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30,000 Pakistan Families Assisted by SC

For Immediate Release: 20 January 2006

30,000 Families in Pakistan Receive Shelter Assistance from Save the Children

Thirty thousand families living in earthquake-hit villages in the remotest parts of Pakistan and India have now received help from Save the Children (SC) according to Save the Children’s Pakistan Earthquake Response Situation Report released today by Liz Gibbs of SCNZ.

The families have received tents, large plastic sheets, shelter kits, blankets and household items to provide basic shelter for more than 30,000 families. On top of this assistance, Save the Children has also:

- Distributed 133,497 corrugated iron sheets to more than 18,000 households,

- Established 92 safe play spaces, and

- Provided the opportunity for more than 4,000 children to enter school, many for the first time in their lives.

“This is a pleasing milestone but there is much more to be done. Rain and snowfall in the last few days has presented new challenges for the region. The temperature dropped to below –8 degrees celcius in the mountains and some relief operations have been constrained by road blockages. Save the Children sent two teams to Seran and Chattar Plain valleys to assess the situation after the current spell of heavy snowfall.

“Keeping warm is a constant battle for families like those in the Meira camp in Northern Pakistan where women are now making mud stoves with assistance from SC. United States Senator John Kerry paid a visit to the camp earlier this week and called on a school where 2000 children were receiving warm uniforms distributed by Save the Children.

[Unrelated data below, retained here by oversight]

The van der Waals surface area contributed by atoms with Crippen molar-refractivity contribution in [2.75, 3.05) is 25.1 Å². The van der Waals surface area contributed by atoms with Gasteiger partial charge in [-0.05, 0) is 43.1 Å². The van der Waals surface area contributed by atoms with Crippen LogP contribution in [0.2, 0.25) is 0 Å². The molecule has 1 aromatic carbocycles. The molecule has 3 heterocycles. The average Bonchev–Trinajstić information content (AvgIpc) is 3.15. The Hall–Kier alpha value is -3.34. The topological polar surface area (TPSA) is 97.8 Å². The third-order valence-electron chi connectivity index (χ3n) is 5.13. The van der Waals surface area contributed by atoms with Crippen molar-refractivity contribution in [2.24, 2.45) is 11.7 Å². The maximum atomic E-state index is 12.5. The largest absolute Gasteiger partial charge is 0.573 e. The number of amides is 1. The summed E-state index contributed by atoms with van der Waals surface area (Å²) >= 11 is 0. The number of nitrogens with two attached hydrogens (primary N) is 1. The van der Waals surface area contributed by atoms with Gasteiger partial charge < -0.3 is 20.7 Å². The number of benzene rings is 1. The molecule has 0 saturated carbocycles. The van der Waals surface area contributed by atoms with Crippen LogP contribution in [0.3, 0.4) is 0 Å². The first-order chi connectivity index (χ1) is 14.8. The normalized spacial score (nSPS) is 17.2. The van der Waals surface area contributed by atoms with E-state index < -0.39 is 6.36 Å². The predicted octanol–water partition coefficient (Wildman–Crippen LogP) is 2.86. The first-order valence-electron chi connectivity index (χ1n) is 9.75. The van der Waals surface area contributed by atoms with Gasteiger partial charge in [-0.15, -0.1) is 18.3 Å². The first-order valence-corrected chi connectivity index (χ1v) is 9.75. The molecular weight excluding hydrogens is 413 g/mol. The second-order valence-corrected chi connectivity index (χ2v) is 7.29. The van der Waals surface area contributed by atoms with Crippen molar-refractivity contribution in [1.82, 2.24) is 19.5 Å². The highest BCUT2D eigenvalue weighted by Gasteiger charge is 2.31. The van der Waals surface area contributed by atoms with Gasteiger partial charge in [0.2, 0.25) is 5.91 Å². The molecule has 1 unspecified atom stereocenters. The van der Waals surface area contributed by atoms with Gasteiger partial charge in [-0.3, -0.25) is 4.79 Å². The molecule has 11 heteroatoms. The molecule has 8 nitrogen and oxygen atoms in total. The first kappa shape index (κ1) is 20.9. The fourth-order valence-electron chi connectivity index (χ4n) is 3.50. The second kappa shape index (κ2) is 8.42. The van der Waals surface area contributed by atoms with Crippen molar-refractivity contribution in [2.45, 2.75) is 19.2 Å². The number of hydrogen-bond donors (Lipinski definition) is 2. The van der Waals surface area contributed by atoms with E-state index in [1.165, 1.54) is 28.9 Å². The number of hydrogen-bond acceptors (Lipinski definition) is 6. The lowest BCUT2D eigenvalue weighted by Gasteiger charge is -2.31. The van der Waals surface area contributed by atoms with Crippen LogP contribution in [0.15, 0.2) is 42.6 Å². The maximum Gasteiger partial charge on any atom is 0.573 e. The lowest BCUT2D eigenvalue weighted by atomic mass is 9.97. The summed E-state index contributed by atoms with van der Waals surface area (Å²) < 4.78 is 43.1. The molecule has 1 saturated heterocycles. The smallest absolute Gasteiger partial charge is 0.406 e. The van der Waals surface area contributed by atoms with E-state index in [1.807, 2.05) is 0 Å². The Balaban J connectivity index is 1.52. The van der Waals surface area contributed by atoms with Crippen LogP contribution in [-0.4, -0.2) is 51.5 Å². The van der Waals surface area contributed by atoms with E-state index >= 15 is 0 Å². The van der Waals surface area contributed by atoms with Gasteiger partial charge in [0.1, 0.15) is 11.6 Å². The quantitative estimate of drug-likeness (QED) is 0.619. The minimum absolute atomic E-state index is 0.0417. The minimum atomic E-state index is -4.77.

“New Zealanders can help by donating to Save the Children New Zealand’s ‘Blankets for Kashmir’ appeal. Blankets make a huge difference to the health and wellbeing of children and their families as they battle the cold over winter,” Liz Gibbs said.

One blanket costs $34. So far, SCNZ has raised enough money for 3000 blankets.


Notes to Editor

- The ‘Blankets for Kashmir’ programme was launched on the 15th of December 2005. More information on this can be found on the SCNZ website www.savethechildren.org.nz.

- Further facts and figures on the situation in earthquake-hit Pakistan are available in the attached situation report.

Save the Children
Pakistan Earthquake Response
Situation Report #18
January 18, 2006 (released NZ January 20, 2006)

Women using the community kitchens Save the Children established at Meira Camp told staff that they would like to have mud stoves like those in the villages. They had identified one woman who was known to be an expert in making stoves but her male relatives would not allow her to leave the tent. Save the Children arranged for her to train five women in stove making at her tent. The trainees are now busy constructing stoves in the kitchens.
Women who use the 41 kitchens at Meira Camp say they spend an average of five hours a day there, cooking safely, socializing and sharing information. It is a “purdah place” where we can feel comfortable, commented one woman.